I’ve been missing.
I spent a few days in the company of many others, in an A&E department.
In my case, it was in St James’s Hospital in Dublin.
It was my 18thvisit in eight or nine years.
(BACKGROUND: I was diagnosed with a rare lymphoma 21 years ago. After what you might call normal treatment began to fail, I had a Bone Marrow Transplant 11 years ago. I developed COPD eight years ago. I have a compromised immune system and so I’m open to infection. These infections have landed me in James’s with unwanted regularity. This is my 18thadmission.)
But let’s talk A&E.
Yes. It’s an unpleasant experience. And I went on my GP’s instructions with, yet again, a chest infection and breathing difficulties.,
A&E is reality unlike Love Island or Gogglebox or I’m A Celebrity Get Me Out of Here.
This is I’m Sick and I Don’t Want to Be Here In The First Place.
And you will find nowhere more real.
I can’t tell you all the stories that I witnessed in A&E in the 24 hours or so before I got a bed. Some would, even with minimal detail, identify those involved.
That 24 hours was spent first on a black plastic seat, then on a purple plastic seat and then on a trolley in a corridor, a brightly lit corridor.
Someone died on that corridor during the night. People die in A&E. A college friend died beside me on one of my visits a few years ago. For me and others, it’s shocking. For those who work there, it’s hard, it’s difficult. But it’s routine.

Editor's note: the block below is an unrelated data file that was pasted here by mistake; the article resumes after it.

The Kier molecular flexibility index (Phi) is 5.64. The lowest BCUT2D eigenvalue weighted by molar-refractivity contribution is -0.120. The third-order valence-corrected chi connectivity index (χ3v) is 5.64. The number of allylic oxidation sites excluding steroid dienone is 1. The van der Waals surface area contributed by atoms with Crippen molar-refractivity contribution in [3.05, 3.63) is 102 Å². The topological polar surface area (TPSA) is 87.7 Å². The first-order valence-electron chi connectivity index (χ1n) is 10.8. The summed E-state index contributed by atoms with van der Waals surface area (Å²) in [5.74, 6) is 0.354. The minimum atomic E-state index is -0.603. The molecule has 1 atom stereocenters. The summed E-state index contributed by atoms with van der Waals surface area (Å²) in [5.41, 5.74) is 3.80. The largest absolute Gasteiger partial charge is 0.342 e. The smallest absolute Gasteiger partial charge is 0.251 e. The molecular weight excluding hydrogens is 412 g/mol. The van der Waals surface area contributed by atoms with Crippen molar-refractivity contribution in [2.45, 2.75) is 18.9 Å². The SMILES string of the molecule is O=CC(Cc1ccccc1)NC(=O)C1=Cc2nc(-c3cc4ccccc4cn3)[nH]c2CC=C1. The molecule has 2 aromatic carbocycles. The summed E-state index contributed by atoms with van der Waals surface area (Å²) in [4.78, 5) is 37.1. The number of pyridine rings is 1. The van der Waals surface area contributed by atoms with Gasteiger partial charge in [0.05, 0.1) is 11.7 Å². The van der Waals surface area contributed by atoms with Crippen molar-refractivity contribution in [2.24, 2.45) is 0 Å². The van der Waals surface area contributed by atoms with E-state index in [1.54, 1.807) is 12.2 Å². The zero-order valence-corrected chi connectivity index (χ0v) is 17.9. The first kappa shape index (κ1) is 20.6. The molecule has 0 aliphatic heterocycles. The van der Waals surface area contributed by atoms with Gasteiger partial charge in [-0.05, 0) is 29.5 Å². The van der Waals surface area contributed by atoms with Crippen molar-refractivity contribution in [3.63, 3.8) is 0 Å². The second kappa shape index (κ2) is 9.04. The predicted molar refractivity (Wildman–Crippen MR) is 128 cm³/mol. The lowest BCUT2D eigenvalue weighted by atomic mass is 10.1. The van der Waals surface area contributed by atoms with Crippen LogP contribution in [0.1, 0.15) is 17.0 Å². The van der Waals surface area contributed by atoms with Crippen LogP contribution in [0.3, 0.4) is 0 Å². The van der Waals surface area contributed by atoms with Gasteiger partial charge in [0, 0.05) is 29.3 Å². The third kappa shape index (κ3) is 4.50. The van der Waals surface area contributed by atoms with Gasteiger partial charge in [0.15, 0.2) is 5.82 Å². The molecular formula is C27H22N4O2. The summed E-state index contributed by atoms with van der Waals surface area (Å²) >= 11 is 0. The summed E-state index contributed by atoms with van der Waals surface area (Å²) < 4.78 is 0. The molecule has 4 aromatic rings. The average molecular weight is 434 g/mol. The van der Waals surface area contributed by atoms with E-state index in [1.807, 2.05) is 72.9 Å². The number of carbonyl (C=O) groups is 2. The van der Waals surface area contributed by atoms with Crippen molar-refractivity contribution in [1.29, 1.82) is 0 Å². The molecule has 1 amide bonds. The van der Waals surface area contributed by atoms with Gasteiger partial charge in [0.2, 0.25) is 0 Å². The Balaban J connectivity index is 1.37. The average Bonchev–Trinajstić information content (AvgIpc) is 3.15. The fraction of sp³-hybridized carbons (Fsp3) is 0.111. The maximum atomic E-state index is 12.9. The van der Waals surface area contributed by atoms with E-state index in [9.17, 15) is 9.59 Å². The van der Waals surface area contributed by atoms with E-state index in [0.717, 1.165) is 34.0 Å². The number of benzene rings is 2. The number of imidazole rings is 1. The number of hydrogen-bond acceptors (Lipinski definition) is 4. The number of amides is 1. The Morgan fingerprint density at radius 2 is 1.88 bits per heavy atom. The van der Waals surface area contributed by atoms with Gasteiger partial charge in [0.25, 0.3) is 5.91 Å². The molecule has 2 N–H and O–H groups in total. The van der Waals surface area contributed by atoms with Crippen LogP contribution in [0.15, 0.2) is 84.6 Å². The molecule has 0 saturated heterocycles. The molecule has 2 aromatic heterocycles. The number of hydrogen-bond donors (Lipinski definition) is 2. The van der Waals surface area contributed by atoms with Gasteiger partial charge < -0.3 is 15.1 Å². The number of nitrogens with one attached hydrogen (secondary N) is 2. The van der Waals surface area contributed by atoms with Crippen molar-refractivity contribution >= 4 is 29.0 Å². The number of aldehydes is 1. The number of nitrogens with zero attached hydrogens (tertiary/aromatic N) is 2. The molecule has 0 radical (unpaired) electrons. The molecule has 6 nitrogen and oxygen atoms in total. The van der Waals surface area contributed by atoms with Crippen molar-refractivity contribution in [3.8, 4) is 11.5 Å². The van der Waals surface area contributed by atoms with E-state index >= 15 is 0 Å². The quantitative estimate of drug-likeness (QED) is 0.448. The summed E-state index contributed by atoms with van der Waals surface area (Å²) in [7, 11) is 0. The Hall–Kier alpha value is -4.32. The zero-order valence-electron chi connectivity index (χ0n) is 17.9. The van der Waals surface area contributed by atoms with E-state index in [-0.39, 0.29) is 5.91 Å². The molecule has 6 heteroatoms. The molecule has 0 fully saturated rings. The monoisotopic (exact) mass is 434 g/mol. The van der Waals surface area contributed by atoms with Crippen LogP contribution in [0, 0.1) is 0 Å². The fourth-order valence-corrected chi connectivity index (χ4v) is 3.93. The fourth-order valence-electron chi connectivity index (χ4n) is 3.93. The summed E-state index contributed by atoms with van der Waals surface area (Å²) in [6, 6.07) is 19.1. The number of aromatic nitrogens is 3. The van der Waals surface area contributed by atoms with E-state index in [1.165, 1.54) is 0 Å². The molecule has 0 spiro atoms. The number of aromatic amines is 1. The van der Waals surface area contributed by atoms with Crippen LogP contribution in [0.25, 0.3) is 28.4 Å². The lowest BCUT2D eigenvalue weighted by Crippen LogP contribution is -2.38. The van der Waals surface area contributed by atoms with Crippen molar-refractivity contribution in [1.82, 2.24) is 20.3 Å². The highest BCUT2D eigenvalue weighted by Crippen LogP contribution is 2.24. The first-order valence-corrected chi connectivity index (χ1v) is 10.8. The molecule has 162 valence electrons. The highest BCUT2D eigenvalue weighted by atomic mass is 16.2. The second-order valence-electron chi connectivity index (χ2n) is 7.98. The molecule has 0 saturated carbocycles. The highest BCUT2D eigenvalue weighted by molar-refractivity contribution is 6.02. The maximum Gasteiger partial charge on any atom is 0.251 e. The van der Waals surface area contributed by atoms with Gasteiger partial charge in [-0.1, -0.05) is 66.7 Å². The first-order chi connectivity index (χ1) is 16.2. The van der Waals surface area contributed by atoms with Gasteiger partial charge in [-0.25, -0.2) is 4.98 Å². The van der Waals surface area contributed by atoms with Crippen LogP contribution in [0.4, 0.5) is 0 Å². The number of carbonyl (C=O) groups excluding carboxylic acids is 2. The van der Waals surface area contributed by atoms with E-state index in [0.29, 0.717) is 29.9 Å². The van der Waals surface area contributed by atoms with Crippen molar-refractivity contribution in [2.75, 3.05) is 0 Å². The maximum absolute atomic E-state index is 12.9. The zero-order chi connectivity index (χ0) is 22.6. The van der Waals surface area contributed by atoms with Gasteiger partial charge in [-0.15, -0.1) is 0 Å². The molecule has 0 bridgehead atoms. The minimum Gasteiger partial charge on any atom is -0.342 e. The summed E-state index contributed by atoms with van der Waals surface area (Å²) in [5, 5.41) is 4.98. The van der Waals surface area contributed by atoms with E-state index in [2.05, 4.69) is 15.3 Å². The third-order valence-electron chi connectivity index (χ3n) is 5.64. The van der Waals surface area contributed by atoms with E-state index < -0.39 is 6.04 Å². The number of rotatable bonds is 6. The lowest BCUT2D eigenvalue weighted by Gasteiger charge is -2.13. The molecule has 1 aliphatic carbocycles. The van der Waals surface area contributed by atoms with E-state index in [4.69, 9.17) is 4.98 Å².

We had one patient insist, loudly, that they themselves were medically qualified and thought we should join in a sing song.
We had a couple of drug addicts.
We had a couple of young people who had taken something they shouldn’t have taken.
We had anxious partners, mothers, fathers and children.
We had joy of people being allowed home and we had mourning for those who would never do so.
We had the miracle of a staff actually managing to cope, if only just, with facilities that just can’t take what they are expected to deal with.
Yes, there are people there who shouldn’t be there at all, like those who, it seems got fed up after an hour in the waiting room and left.
What were they doing there in the first place if they weren’t sick enough to stay? I’ll tell you what they were doing. Abusing a system because it’s free, at least free to them.
There were people with small cuts, sprained ankles, cuts on their foreheads and people who had had heart attacks, strokes and who had fallen and were barely conscious. And they were all, for reasons of history, bureaucracy and politics, all in the same place, in the same queue.
And you can’t help wondering if, instead of spending a few million doing up Leinster House, it might not have been better to extend and renovate A&E in James’s and in other hospital.
You can’t help wondering if, instead of devoting all his energies to supporting campaigns he thinks popular and might help get him re-elected, Simon Harris might not be better of quietly spending a night or two in A&E – watching without being watched, not turning it into an photo opportunity.
The staff is incredible. The patients, for the most part, patient.
I know it’s not either or.
But I wonder if we really should be spending anything, even a euro, on looking for a seat on the United States Security Council when we can’t find beds for the sick.
I wonder if the government should be employing quite so many PR people when we don’t have enough doctors or nurses.
I wonder how they do something none of us could do on that noisy corridor the other night as we were moved so the patient who died could be wheeled away.
And that is sleep.
But it seems they can.
2 thoughts on “Back in A&E for the 18th time. THIS is what reality looks like”
Well put Paddy. I know from experience.
A brilliant piece, moving and really paints a very graphic picture of St James A&E
You should submit it to the national papers
I really admire you, great memories of our time working together
Your a special talent